DSP: Because we’re an employee-focused company, we try hard to offer great compensation, bonuses, 401(k) matching, health, disability, and life insurance and more. We purchase salary and benefits surveys from companies such as Zweig Group that specialize in the AEC industry to make sure we’re meeting this goal. We’ve recently become an ESOP which provides some additional benefits to our employees. However, the benefit that I hear the most excitement about is “flexibility.” Our employees understand that they have time commitments to the company and to each other, as well as deadline commitments to our clients, but we provide a great deal of flexibility to their work schedules, workplaces, and tools needed for their work. This helps create a family-friendly, flexible culture within our company.
TZL: It is often said that people leave managers, not companies. What are you doing to ensure that your line leadership are great people managers?
DSP: During our internal ownership and leadership transition approximately 14 years ago, we identified a need to improve communication between management and employees. We work hard at reminding each other of this responsibility. My senior management team meets monthly so that we cross-communicate between the different functions (technical staff, finance, human resources, and marketing) of our company. Each member of the SMT and their supervisors are responsible for effectively communicating with their team. The communication between the members of the SMT is expected to be open, respectful, honest, cooperative, and is intended to identify conflicts and encourage resolutions to those conflicts.
We also conduct formal internal and external training for our supervisors, project managers, and principals. Much of this training includes a component of people management skills. Our formal training has also included personality and behavioral assessments and training. I have encouraged and assigned leadership reading when I come across a book that I find useful and relevant (i.e., The Five Dysfunctions of a Team by Patrick Lencioni). Establishing an empowering culture within the company fosters the need of our line leadership to continuously improve their people management skills. Also, after giving employees management opportunities and helping them to improve their performance, we must adjust or re-organize when these people management skills can’t be developed.
TZL: Responsiveness is one of your core values. Can you share a recent example of how Haley Ward solved a client problem/challenge?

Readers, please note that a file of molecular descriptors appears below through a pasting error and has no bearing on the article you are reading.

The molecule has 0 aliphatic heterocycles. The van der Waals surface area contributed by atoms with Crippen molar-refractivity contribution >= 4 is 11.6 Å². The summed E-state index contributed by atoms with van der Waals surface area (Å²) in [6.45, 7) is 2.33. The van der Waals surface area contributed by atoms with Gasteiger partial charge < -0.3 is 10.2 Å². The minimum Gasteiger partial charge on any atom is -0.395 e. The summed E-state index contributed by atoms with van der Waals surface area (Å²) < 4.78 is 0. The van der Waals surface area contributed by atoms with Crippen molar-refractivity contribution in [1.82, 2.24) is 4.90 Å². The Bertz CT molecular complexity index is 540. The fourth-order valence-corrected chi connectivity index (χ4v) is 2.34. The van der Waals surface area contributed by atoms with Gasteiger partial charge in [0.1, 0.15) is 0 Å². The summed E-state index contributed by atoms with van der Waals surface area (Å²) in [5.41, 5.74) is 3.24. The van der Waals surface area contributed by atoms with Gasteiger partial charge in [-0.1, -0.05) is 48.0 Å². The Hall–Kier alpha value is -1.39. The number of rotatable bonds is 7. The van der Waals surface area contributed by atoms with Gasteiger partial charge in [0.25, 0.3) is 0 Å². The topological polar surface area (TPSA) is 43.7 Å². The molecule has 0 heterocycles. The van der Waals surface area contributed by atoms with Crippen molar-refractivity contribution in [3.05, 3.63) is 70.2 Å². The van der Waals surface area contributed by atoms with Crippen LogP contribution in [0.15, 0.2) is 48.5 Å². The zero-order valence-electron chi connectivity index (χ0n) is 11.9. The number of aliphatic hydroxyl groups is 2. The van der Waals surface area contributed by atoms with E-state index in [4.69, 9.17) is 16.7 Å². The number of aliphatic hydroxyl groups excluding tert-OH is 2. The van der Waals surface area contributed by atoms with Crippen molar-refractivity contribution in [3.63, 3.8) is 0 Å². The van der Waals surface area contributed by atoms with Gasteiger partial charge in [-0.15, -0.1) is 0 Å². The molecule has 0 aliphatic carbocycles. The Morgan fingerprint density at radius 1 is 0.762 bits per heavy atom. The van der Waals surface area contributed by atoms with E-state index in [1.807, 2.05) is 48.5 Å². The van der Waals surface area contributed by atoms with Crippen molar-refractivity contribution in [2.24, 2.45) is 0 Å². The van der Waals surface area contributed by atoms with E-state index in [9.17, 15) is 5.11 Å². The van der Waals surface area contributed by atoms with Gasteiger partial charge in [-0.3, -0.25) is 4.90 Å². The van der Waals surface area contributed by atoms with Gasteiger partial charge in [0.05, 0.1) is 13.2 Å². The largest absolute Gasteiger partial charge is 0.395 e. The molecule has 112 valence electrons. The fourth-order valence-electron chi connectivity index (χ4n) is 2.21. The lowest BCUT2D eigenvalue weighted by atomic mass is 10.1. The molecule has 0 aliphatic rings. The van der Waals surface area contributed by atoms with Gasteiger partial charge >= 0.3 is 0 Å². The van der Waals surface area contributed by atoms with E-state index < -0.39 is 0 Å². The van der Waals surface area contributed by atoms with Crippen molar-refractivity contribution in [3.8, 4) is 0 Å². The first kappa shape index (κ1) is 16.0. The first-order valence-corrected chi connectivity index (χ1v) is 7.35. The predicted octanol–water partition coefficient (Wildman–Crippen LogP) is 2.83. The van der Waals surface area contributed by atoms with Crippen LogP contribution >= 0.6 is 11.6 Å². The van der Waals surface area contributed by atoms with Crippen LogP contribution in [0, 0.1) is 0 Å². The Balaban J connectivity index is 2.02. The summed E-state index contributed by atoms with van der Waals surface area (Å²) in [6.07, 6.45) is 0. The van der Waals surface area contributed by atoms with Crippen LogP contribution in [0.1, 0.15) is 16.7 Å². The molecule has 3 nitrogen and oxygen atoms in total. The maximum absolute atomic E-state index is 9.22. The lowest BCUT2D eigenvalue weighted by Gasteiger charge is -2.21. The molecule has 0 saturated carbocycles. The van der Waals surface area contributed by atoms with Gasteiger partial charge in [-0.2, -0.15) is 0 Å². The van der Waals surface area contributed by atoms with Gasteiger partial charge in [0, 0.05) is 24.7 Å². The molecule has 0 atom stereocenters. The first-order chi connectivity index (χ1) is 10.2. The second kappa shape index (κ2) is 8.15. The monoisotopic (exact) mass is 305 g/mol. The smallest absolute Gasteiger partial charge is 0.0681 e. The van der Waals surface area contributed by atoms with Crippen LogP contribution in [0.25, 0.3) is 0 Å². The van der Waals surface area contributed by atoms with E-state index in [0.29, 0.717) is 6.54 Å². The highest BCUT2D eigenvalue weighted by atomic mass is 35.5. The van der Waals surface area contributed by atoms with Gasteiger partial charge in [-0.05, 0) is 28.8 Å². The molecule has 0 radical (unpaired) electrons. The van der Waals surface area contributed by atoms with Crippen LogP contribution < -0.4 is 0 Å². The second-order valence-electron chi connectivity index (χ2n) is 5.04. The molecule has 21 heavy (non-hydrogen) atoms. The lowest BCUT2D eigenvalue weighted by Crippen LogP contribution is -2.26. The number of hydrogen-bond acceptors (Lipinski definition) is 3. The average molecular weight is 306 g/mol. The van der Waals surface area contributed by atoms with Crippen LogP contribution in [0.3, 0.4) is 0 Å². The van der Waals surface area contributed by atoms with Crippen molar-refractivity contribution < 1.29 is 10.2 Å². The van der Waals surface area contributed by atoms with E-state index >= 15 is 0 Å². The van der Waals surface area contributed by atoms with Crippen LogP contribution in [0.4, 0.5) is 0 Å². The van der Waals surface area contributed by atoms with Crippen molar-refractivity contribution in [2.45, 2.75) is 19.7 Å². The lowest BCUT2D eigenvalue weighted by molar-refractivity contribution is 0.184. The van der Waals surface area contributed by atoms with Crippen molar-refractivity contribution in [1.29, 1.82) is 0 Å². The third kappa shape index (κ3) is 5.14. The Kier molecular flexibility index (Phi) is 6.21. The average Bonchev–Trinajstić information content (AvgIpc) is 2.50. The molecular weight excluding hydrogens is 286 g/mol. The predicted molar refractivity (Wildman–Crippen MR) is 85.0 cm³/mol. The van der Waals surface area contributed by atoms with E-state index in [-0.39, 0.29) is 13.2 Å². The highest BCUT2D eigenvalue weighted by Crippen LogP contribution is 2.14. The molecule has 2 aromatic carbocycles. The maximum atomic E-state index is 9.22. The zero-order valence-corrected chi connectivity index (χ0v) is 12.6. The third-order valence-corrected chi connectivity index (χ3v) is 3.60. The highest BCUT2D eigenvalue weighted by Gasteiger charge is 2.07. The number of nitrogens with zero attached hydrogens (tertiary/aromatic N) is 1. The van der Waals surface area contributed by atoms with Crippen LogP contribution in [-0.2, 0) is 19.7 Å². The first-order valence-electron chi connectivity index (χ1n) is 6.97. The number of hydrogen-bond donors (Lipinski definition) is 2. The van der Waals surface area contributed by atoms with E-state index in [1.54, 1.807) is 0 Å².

DSP: We work with several clients that purchase new properties, buildings, or other businesses. These projects typically involve several key items that need to be completed within short timeframes between the offer acceptance and the final closing. Some of the key items may include environmental site assessments (Phase I and II ESAs), obtaining landowner liability protections, natural resource delineations, American Land Title Association surveys, MEP assessments, and/or structural and civil engineering evaluations. We have the ability to perform all of these work items with professionals who are outstanding at working together, have the ability to adjust their work schedules to meet the more urgent deadlines without interfering with other clients’ schedules, and can address the often overlapping scope of work in-house to save on schedule.
TZL: Have you had a particular mentor who has guided you – in school, in your career, or in general? Who were they and how did they help?
DSP: For 10 years after college, I was a project engineer for the federal government. When I transitioned to the consulting business, I really had to re-train myself. Fortunately, I had a great mentor – Shawn Small – who was one of the two co-founders of CES, Inc. We shared a similar practice area. Not only was he an excellent engineer, he was an outstanding consultant who understood the importance of working for our clients, building their trust, communicating with the project team, and offering effective solutions to the projects. I tend to learn from observation, so seeing Shawn in action meant he was the right mentor at the right transition period in my career.
I also had the opportunity to learn more about the business operations and finances of the company from the other co-founder, Jim Parker. He had great business and financial judgement. He processed information differently than I did which made me work harder to learn to manage the company’s business operations and functions. Jim also demonstrated his huge heart in relation to a personal issue I had. It really made an impact on me and that’s why maintaining our family-friendly culture is so important to me.
TZL: Ownership transition can be tricky, to say the least. What’s the key to ensuring a smooth passing of the baton? What’s the biggest pitfall to avoid?
DSP: Take time to make a plan. Plan on a 10-year horizon for internal transitions. This is one of the reasons we implemented an ESOP. It allows us to address the financial components which can be difficult for individuals to afford as well as the continuous evaluation of who should be shareholders. In addition to addressing the planning aspects, it provides significant tax advantages, provides all employees an ownership stake and allows our company to improve our financial performance.
For external acquisitions, there are several keys and pitfalls that will determine the success of the ownership transition. It starts with a good assessment of the company that wants to be acquired. When the two companies are not the right fit for each other, you can do everything else right, but it most likely won’t work out well. We remind ourselves that one out of 10 companies may be the right fit. Walking away from the wrong fit is just as important for both companies as moving ahead with the right fit.Click here to read this week's issue of The Zweig Letter.